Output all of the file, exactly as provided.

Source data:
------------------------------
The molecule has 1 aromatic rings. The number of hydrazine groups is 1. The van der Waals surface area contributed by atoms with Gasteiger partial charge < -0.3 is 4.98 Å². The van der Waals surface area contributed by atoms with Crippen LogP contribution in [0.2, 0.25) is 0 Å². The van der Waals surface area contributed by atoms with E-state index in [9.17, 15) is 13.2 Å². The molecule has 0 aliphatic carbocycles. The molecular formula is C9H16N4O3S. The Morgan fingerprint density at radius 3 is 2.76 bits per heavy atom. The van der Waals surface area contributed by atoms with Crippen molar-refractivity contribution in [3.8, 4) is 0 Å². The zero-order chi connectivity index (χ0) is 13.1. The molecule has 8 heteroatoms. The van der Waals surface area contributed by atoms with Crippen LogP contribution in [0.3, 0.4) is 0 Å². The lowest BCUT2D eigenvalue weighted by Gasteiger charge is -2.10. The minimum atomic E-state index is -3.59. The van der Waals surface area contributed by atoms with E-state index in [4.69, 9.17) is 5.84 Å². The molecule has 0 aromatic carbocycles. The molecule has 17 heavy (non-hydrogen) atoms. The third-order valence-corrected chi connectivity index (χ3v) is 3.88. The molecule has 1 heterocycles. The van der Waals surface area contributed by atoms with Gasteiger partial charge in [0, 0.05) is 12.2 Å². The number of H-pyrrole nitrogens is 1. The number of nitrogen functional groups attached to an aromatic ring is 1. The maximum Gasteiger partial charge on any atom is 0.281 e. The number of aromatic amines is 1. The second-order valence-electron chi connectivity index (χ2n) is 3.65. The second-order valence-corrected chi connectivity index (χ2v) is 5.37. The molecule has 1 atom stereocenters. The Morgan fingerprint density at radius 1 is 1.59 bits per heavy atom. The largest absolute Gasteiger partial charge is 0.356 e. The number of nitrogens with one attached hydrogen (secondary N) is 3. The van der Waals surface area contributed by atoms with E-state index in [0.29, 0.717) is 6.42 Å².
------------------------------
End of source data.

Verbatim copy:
The molecule has 1 aromatic rings. The number of hydrazine groups is 1. The van der Waals surface area contributed by atoms with Gasteiger partial charge < -0.3 is 4.98 Å². The van der Waals surface area contributed by atoms with Crippen LogP contribution in [0.2, 0.25) is 0 Å². The van der Waals surface area contributed by atoms with E-state index in [9.17, 15) is 13.2 Å². The molecule has 0 aliphatic carbocycles. The molecular formula is C9H16N4O3S. The Morgan fingerprint density at radius 3 is 2.76 bits per heavy atom. The van der Waals surface area contributed by atoms with Crippen molar-refractivity contribution in [3.8, 4) is 0 Å². The zero-order chi connectivity index (χ0) is 13.1. The molecule has 8 heteroatoms. The van der Waals surface area contributed by atoms with Crippen LogP contribution in [0.3, 0.4) is 0 Å². The lowest BCUT2D eigenvalue weighted by Gasteiger charge is -2.10. The minimum atomic E-state index is -3.59. The van der Waals surface area contributed by atoms with E-state index in [4.69, 9.17) is 5.84 Å². The molecule has 0 aromatic carbocycles. The molecule has 17 heavy (non-hydrogen) atoms. The third-order valence-corrected chi connectivity index (χ3v) is 3.88. The molecule has 1 heterocycles. The van der Waals surface area contributed by atoms with Gasteiger partial charge in [0, 0.05) is 12.2 Å². The number of H-pyrrole nitrogens is 1. The number of nitrogen functional groups attached to an aromatic ring is 1. The maximum Gasteiger partial charge on any atom is 0.281 e. The number of aromatic amines is 1. The second-order valence-electron chi connectivity index (χ2n) is 3.65. The second-order valence-corrected chi connectivity index (χ2v) is 5.37. The molecule has 1 atom stereocenters. The Morgan fingerprint density at radius 1 is 1.59 bits per heavy atom. The largest absolute Gasteiger partial charge is 0.356 e. The number of nitrogens with one attached hydrogen (secondary N) is 3. The van der Waals surface area contributed by atoms with E-state index in [0.29, 0.717) is 6.42 Å².